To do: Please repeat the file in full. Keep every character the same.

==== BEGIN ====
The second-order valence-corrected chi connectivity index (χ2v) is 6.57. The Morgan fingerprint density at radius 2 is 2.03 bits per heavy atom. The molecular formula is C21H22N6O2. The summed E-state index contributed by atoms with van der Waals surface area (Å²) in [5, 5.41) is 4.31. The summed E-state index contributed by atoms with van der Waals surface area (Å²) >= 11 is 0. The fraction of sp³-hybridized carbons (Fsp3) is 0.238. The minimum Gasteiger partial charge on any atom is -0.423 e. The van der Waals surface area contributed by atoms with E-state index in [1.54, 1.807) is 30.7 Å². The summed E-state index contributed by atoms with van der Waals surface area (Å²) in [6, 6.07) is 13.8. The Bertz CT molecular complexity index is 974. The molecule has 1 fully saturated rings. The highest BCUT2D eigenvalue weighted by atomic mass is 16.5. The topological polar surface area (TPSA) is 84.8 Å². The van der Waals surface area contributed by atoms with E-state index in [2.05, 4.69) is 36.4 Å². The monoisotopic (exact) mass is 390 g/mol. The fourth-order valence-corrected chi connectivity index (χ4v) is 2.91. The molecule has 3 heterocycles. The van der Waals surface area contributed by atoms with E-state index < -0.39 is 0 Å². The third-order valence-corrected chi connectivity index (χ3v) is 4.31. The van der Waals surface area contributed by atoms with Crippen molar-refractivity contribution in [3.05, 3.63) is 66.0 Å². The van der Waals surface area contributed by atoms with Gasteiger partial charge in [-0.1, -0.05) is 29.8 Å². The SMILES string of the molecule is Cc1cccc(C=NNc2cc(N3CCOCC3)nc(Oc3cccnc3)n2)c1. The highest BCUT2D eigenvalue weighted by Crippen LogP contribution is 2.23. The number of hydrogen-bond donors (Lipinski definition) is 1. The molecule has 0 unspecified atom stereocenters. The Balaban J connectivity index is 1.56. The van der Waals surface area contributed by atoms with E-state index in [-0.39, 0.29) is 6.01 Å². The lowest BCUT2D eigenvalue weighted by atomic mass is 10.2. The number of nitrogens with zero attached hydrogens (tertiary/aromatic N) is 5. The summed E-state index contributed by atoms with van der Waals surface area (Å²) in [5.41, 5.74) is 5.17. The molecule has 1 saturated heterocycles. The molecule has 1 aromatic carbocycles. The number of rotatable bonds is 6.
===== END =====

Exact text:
The second-order valence-corrected chi connectivity index (χ2v) is 6.57. The Morgan fingerprint density at radius 2 is 2.03 bits per heavy atom. The molecular formula is C21H22N6O2. The summed E-state index contributed by atoms with van der Waals surface area (Å²) in [5, 5.41) is 4.31. The summed E-state index contributed by atoms with van der Waals surface area (Å²) >= 11 is 0. The fraction of sp³-hybridized carbons (Fsp3) is 0.238. The minimum Gasteiger partial charge on any atom is -0.423 e. The van der Waals surface area contributed by atoms with E-state index in [1.54, 1.807) is 30.7 Å². The summed E-state index contributed by atoms with van der Waals surface area (Å²) in [6, 6.07) is 13.8. The Bertz CT molecular complexity index is 974. The molecule has 1 fully saturated rings. The highest BCUT2D eigenvalue weighted by atomic mass is 16.5. The topological polar surface area (TPSA) is 84.8 Å². The van der Waals surface area contributed by atoms with E-state index in [2.05, 4.69) is 36.4 Å². The monoisotopic (exact) mass is 390 g/mol. The fourth-order valence-corrected chi connectivity index (χ4v) is 2.91. The molecule has 3 heterocycles. The van der Waals surface area contributed by atoms with E-state index < -0.39 is 0 Å². The third-order valence-corrected chi connectivity index (χ3v) is 4.31. The van der Waals surface area contributed by atoms with Crippen molar-refractivity contribution in [3.05, 3.63) is 66.0 Å². The van der Waals surface area contributed by atoms with Gasteiger partial charge in [-0.1, -0.05) is 29.8 Å². The SMILES string of the molecule is Cc1cccc(C=NNc2cc(N3CCOCC3)nc(Oc3cccnc3)n2)c1. The highest BCUT2D eigenvalue weighted by Crippen LogP contribution is 2.23. The number of hydrogen-bond donors (Lipinski definition) is 1. The molecule has 0 unspecified atom stereocenters. The Balaban J connectivity index is 1.56. The van der Waals surface area contributed by atoms with E-state index in [-0.39, 0.29) is 6.01 Å². The lowest BCUT2D eigenvalue weighted by atomic mass is 10.2. The number of nitrogens with zero attached hydrogens (tertiary/aromatic N) is 5. The summed E-state index contributed by atoms with van der Waals surface area (Å²) in [5.41, 5.74) is 5.17. The molecule has 1 saturated heterocycles. The molecule has 1 aromatic carbocycles. The number of rotatable bonds is 6.